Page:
Eight surgical hubs win recognition for meeting top clinical and operational standards

Eight elective surgical hubs have been awarded accreditation as part of a pilot scheme to ensure the highest standards in clinical and operational practice.

The scheme, run by NHS England’s Getting It Right First Time (GIRFT) programme in collaboration with the Royal College of Surgeons of England, assesses hubs against a framework of standards to help hubs deliver faster access to some of the most common surgical procedures such as cataract surgeries and hip replacements. It also seeks to assure patients about the high standards of clinical care provided by the hubs.

Surgical hubs, which are separated from emergency services, are part of plans nationally to increase capacity for elective care with more dedicated operating theatres and beds. There are currently 89 surgical hubs across England, with 40 more hubs planned to become operational over the next two years with funding from NHS England. In addition to this, 12 hubs are receiving funding to expand their facilities and a number of additional applications for new hubs and expansions are currently being assessed.

The hubs exclusively perform planned surgery and mainly focus on high volume, low complexity (HVLC) surgery across various specialties including ophthalmology, general surgery, orthopaedics, gynaecology, ear nose and throat, and urology.   Some hubs are single specialty such as orthopaedic centres, while others provide services across a range of specialty areas. Some hubs also provide more complex surgery including cancer procedures.  All bring together the skills and expertise of staff under one roof, with protected facilities and theatres, helping to deliver shorter waits for surgery. The hub beds are designated for patients waiting for planned surgical procedures, and are protected from emergency admissions, reducing the risk of short-notice cancellations.

The GIRFT team recently visited the eight hubs taking part in the pilot for evaluation against key clinical and operational domains:

  • The patient pathway
  • Staff and training
  • Clinical governance and outcomes
  • Facilities and ring-fencing
  • Utilisation and productivity


Professor Tim Briggs, Chair of GIRFT and NHS England’s National Director for Clinical Improvement and Elective Recovery, was part of the team undertaking the hub assessments.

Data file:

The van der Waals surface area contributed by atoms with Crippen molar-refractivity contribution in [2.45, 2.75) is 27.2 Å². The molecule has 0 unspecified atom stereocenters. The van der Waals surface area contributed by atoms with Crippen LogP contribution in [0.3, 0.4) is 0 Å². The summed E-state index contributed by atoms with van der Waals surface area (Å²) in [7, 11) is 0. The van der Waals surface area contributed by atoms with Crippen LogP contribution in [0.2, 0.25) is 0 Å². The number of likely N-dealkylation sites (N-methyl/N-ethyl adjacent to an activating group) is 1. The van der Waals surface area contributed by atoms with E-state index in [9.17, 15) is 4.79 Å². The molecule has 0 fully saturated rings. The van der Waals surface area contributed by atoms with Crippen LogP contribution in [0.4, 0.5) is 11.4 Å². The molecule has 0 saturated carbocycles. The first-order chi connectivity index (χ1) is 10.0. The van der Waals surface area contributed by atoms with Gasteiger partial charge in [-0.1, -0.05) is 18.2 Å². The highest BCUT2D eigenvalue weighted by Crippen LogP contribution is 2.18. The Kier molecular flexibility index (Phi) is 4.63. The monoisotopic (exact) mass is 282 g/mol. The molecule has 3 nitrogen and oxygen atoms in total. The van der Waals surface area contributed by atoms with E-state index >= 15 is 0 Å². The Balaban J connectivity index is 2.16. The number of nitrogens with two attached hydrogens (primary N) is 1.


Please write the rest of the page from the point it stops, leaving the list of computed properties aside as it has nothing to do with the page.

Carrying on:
He said: “We have visited some excellent hub sites and we have been impressed with the professionalism and enthusiasm of the hub teams who are delivering outstanding care. All of the sites we accredited are focused on providing an excellent patient experience and several are setting new standards with regards to day-case surgery and innovative models of care.

GIRFT’s focus is on developing surgical hubs with the aim of improving patient flow so that patients have shorter waits for surgery, will be more likely to be able to go home on the same day, and have a better patient experience.

“We want to provide the assurance for patients and staff that these sites are delivering safe and high-quality care now and will continue to accelerate their progress and productivity in the future.”

The accreditation scheme is a collaboration with the Royal College of Surgeons of England and also supported by the Royal College of Anaesthetists.

Professor Neil Mortensen, President of the Royal College of Surgeons of England said: “It is very good news for patients that the first eight elective surgical hubs have now been awarded accreditation. We feel strongly that the establishment of surgical hubs is key to tackling the backlog of patients waiting for surgery.  Surgical hubs will ensure patients’ surgeries can go ahead, even when emergency pressures increase.

“We are pleased to be able to support this scheme, which will help ensure that surgical hubs are meeting the highest standards of patient care, and that good practice is shared across the country. It is also vitally important that training is part of the criteria for accreditation. If our surgical trainees do not have opportunities to train now, we will not have the surgeons we need in the future. 

“Congratulations to the hubs that have been awarded accreditation. They are leading the way for others as the scheme is rolled out nationally.”

The eight newly accredited hubs are:

  • King George Hospital Elective Surgical Hub – Barking, Havering and Redbridge University Hospitals NHS Trust
  • Chorley and South Ribble Elective Hub – Lancashire Teaching Hospitals NHS Foundation Trust
  • Cannock Chase Hospital – The Royal Wolverhampton NHS Trust
  • Grantham and District Hospital Elective Surgical Hub– United Lincolnshire Hospitals NHS Trust
  • South West Ambulatory Orthopaedic Centre at the Nightingale Hospital – Royal Devon University Healthcare Foundation Trust
  • Sussex Orthopaedic Treatment Centre at Princess Royal Hospital – University Hospitals Sussex NHS Foundation Trust
  • Braintree Community Hospital Orthopaedic Hub – Mid and South Essex NHS Foundation Trust
  • Huddersfield Royal Infirmary Elective Surgical Unit– Calderdale and Huddersfield NHS Foundation Trust


Some of the accredited hubs were set up during the COVID pandemic in order to provide protected facilities for planned surgical care and have now evolved into permanent facilities supporting the recovery of elective services.

Plans are now underway for a national roll-out of the scheme to other hub sites across England.  While it is not mandatory for trusts to seek accreditation, the long-term goal is for every elective hub to be accredited.  

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